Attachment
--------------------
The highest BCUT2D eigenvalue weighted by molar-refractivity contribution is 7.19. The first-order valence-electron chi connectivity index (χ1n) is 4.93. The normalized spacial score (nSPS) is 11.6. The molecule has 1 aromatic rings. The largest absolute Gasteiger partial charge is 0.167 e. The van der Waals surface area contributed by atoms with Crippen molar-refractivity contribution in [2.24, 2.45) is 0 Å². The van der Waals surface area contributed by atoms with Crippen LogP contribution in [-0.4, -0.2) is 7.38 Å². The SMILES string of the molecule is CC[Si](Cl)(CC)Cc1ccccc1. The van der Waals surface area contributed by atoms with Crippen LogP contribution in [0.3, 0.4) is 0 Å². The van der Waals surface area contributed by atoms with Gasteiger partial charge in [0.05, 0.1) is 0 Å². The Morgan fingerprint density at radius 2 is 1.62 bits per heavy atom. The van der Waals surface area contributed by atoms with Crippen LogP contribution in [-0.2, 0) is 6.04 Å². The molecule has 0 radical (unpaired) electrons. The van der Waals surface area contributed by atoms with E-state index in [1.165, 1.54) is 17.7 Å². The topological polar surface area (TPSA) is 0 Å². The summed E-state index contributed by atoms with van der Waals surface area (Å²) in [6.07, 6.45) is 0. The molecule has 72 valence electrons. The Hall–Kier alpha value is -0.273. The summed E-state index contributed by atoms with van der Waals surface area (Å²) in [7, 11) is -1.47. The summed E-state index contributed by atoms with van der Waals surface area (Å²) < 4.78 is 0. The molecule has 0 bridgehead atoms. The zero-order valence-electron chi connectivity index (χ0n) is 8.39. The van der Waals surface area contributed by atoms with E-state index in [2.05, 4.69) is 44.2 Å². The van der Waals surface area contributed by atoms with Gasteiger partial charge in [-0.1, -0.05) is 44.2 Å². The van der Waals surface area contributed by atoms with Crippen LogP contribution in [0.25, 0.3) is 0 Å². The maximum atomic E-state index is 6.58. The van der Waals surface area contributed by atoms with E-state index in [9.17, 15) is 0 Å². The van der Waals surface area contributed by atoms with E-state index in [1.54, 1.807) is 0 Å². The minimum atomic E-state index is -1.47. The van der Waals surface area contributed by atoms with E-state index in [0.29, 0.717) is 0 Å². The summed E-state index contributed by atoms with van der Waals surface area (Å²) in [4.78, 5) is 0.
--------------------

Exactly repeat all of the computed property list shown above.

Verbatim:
The highest BCUT2D eigenvalue weighted by molar-refractivity contribution is 7.19. The first-order valence-electron chi connectivity index (χ1n) is 4.93. The normalized spacial score (nSPS) is 11.6. The molecule has 1 aromatic rings. The largest absolute Gasteiger partial charge is 0.167 e. The van der Waals surface area contributed by atoms with Crippen molar-refractivity contribution in [2.24, 2.45) is 0 Å². The van der Waals surface area contributed by atoms with Crippen LogP contribution in [-0.4, -0.2) is 7.38 Å². The SMILES string of the molecule is CC[Si](Cl)(CC)Cc1ccccc1. The van der Waals surface area contributed by atoms with Crippen LogP contribution in [0.3, 0.4) is 0 Å². The van der Waals surface area contributed by atoms with Gasteiger partial charge in [0.05, 0.1) is 0 Å². The Morgan fingerprint density at radius 2 is 1.62 bits per heavy atom. The van der Waals surface area contributed by atoms with Crippen LogP contribution in [-0.2, 0) is 6.04 Å². The molecule has 0 radical (unpaired) electrons. The van der Waals surface area contributed by atoms with E-state index in [1.165, 1.54) is 17.7 Å². The topological polar surface area (TPSA) is 0 Å². The summed E-state index contributed by atoms with van der Waals surface area (Å²) in [6.07, 6.45) is 0. The molecule has 72 valence electrons. The Hall–Kier alpha value is -0.273. The summed E-state index contributed by atoms with van der Waals surface area (Å²) in [7, 11) is -1.47. The summed E-state index contributed by atoms with van der Waals surface area (Å²) < 4.78 is 0. The molecule has 0 bridgehead atoms. The zero-order valence-electron chi connectivity index (χ0n) is 8.39. The van der Waals surface area contributed by atoms with E-state index in [2.05, 4.69) is 44.2 Å². The van der Waals surface area contributed by atoms with Gasteiger partial charge in [-0.1, -0.05) is 44.2 Å². The van der Waals surface area contributed by atoms with Crippen LogP contribution in [0.25, 0.3) is 0 Å². The maximum atomic E-state index is 6.58. The van der Waals surface area contributed by atoms with E-state index in [9.17, 15) is 0 Å². The van der Waals surface area contributed by atoms with E-state index in [1.54, 1.807) is 0 Å². The minimum atomic E-state index is -1.47. The van der Waals surface area contributed by atoms with E-state index in [0.29, 0.717) is 0 Å². The summed E-state index contributed by atoms with van der Waals surface area (Å²) in [4.78, 5) is 0.